My Years as a Guard in America's Most Notorious Prison
And Other Historical Mysteries
What constitutes historical truth is often subject to change. Through ingenious detection, the accepted wisdom of one generation may become the discredited legend of another -- or vice versa. In this wide- ranging study of historical investigation, former detective Joe Nickell allows the reader to look over his shoulder as he demonstrates the use of varied techniques in solving some of the world's most perplexing mysteries.
All the major categories of historical mystery are here -- ancient riddles, biographical enigmas, hidden identity, "fakelore," questioned artifacts, suspect documents, lost texts, obscured sources, and scientific challenges. Each is then illustrated by a complete case from the author's own files.
Nickell's investigation of the giant Nazca drawings in Peru, for example -- thought by some to provide proof of ancient extraterrestrial visitations -- uses innovative techniques to reveal a very different origin. Other cases concern the 1913 disappearance of writer and journalist Ambrose Bierce, the authenticity of the Shroud of Turin, the truth about the identity of John Demjanjuk ("Ivan the Terrible" to Polish death camp victims), the fate of a lost colonial American text, the authenticity of Abraham Lincoln's celebrated Bixby letter, and the apparent real-life model for a mysterious character in a novel by Nathaniel Hawthorne.
In reaching his solutions, Nickell demonstrates a wide variety of investigative techniques -- chemical and instrumental analyses, physical experimentation, a "psychological autopsy," forensic identification, archival research, linguistic analysis, folklore study, and many others. His highly readable book will intrigue the scholar and the history buff no less than the mystery lover.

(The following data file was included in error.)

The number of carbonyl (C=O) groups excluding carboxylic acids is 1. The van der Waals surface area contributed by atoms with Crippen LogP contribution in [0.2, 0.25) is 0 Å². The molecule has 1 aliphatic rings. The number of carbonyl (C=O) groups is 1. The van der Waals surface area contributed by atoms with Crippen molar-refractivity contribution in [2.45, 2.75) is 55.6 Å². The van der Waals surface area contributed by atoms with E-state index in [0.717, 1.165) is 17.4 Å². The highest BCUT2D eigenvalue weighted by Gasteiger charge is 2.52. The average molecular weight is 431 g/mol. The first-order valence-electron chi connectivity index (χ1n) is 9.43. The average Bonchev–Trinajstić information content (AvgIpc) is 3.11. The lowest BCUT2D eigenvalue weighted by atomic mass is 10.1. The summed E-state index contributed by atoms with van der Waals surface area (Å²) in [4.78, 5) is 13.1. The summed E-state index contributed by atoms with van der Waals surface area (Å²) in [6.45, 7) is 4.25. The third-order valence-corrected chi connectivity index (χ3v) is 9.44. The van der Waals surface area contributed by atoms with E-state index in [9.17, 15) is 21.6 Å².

Arts and Politics in Prison in the 1970s
In this book, Bernstein explores the correctional, political, social, and aesthetic forces that prompted the rise of the “prison arts renaissance” of the 1970s. Bernstein also traces how, in turn, this movement inside prisons influenced American culture as the words and ideas of incarcerated writers, performers, and artists found their way to the Broadway stage, cinema, bestseller lists, and major museum exhibitions. Paradoxically, this movement was embedded in and informed by a cultural and political transformation taking shape inside America’s prisons at the precise moment when state and federal policy makers turned toward a “get tough on crime” approach. Bernstein addresses not only the ways in which incarcerated people living in this changing climate used writing, performance, and visual art while in prison, but also how the works they created influenced teaching, publishing, protest movements, and cultural life outside prison walls. Furthermore, a significant number of artists continued to teach or create meaningful works after they left prison. Given its timeliness as relates to public debate about American and international prisons, as well as Bernstein's evenhanded prose, this work will be useful for academics, students, and other readers interested in criminal justice, African American history, cultural history, and American studies.